Linear motors have been used in wafer handling and pick and place applications for years. Now applications in metalworking, packaging, and medical are on the rise due to the superior speed and accuracy linear motors provide.
But along with the benefits of high speed and acceleration come the associated responsibilities of safe design. Linear motors can develop incredible amounts of kinetic energy in a very short time. Consequently, engineers designing with them must use a combination of electrical safety functions and competent mechanical design at both ends of travel to ensure safe operation.
As with any machine, care must be exercised when the motor is operating. Along with the great speeds and accelerations come temperatures over 100C. So personnel must be warned not to touch the forcer coil when the motor is operating, or during a cool-down period immediately following motor operation.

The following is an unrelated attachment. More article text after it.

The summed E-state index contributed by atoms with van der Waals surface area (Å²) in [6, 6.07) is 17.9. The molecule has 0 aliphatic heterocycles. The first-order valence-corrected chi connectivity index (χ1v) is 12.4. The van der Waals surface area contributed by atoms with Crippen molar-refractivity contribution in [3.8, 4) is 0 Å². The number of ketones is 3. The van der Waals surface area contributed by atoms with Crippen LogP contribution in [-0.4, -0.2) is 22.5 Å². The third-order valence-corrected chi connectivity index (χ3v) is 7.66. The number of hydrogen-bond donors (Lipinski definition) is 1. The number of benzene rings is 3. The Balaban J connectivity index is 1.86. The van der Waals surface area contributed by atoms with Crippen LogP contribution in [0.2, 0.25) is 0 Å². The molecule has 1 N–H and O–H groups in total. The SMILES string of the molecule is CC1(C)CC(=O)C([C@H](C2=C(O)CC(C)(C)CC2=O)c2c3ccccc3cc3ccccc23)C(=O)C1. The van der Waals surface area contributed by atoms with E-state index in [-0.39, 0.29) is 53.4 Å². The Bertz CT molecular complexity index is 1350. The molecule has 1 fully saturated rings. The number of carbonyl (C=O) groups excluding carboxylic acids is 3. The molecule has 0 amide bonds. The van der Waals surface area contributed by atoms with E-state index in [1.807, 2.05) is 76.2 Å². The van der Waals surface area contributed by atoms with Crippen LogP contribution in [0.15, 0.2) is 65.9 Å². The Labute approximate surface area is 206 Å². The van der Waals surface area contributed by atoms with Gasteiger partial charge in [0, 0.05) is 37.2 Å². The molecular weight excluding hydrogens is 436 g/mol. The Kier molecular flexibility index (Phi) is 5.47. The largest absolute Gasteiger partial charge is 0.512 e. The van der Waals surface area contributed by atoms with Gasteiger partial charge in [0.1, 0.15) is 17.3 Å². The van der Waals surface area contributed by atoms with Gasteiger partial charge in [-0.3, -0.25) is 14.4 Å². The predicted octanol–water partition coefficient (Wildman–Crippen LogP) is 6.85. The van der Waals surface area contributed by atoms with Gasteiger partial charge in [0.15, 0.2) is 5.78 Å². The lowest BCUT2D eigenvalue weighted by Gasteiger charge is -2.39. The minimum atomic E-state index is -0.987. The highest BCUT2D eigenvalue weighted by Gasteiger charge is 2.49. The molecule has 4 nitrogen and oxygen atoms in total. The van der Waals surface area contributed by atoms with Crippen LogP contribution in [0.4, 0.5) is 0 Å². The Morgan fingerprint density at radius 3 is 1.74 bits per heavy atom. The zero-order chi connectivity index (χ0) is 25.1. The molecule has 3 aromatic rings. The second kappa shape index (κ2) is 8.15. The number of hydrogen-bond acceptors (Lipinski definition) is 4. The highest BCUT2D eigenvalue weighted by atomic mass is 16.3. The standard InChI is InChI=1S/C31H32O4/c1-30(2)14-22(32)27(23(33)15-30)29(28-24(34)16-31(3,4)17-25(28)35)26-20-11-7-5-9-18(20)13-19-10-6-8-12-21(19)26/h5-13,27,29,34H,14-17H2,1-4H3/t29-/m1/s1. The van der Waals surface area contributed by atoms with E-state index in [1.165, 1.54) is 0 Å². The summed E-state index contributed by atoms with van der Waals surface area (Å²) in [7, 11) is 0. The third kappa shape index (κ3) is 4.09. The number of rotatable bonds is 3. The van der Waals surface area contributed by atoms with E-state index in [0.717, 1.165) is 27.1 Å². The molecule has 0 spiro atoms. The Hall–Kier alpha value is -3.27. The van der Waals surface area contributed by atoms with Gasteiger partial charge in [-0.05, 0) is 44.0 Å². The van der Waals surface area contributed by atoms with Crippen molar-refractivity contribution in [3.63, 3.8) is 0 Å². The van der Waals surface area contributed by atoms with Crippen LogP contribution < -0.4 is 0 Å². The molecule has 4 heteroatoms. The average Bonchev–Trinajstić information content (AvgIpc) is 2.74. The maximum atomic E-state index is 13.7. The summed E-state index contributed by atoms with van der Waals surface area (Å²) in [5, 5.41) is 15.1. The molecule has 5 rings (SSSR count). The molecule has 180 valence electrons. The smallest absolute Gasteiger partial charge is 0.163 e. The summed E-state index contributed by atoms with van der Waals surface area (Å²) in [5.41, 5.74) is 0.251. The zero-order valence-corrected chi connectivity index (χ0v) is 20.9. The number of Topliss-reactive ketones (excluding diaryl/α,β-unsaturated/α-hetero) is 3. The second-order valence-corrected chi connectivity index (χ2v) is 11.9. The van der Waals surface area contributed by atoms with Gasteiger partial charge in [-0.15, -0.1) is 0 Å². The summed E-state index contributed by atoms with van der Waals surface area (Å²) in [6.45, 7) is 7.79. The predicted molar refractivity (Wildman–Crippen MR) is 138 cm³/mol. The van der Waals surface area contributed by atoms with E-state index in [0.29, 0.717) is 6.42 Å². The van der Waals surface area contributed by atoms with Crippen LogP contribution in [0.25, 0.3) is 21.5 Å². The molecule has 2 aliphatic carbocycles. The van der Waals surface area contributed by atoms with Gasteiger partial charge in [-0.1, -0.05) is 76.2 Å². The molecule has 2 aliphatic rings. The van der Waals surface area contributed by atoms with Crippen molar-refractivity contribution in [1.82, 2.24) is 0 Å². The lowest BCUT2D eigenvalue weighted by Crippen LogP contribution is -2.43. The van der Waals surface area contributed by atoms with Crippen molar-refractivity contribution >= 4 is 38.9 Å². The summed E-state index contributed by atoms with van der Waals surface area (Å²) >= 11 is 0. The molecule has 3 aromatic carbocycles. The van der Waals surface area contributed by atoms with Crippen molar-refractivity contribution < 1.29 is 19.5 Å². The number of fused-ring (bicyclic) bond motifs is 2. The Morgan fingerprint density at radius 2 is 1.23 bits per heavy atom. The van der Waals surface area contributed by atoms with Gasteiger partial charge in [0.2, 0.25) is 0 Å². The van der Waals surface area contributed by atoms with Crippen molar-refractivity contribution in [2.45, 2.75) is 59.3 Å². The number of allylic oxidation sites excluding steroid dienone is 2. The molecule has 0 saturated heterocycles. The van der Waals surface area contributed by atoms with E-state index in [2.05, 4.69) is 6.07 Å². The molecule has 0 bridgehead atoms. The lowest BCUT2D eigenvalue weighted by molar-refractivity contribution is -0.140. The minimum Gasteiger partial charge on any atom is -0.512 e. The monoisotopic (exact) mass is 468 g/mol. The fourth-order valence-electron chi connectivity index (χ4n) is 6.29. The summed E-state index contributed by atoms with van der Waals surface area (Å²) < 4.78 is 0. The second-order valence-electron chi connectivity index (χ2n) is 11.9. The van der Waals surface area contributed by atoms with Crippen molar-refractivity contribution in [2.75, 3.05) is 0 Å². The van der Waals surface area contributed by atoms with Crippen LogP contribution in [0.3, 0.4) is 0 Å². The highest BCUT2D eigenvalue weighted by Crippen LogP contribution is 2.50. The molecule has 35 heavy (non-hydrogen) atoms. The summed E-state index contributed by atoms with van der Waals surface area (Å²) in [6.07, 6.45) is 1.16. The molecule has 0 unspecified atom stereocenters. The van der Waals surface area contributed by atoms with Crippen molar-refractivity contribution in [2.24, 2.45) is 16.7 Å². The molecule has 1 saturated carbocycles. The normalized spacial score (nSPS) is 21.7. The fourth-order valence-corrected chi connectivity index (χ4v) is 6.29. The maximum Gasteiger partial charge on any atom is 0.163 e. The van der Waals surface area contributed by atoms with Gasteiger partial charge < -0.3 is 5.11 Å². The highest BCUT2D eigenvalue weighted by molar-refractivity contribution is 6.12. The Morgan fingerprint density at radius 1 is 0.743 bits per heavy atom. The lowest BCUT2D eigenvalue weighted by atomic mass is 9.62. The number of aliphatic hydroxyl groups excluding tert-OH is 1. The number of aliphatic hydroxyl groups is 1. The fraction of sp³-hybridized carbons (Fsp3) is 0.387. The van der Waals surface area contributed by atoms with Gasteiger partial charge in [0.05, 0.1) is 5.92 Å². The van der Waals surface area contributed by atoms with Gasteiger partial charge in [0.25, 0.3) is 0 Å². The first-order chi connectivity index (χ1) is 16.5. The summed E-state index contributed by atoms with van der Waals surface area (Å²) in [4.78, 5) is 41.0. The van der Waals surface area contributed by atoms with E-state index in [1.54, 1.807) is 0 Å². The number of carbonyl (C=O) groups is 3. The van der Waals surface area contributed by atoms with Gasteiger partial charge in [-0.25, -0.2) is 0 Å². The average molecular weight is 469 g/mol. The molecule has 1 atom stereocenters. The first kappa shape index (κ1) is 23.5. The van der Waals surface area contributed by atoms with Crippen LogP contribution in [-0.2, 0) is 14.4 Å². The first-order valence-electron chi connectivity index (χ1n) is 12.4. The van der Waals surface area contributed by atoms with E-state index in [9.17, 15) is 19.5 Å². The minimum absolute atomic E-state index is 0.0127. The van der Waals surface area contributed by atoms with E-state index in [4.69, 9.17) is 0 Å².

Fast kinetic energy generation, heat, and powerful magnetic forces are the primary safety concerns for engineers designing with linear motors.
Extra consideration must be given to the powerful magnetic fields created by the magnet tracks. The open magnet track used with flat linear motors is generally more hazardous than U-channel designs, since the exposed magnet track can unexpectedly clamp to an iron-core forcer or any ferrous surface.
Although most of the magnetic attraction in U-channel designs is contained, and the brushless linear motor forcer coil is nonmagnetic, danger still exists. Do not insert any ferrous material into the U-channel or attempt to disassemble the U-channel magnet track.
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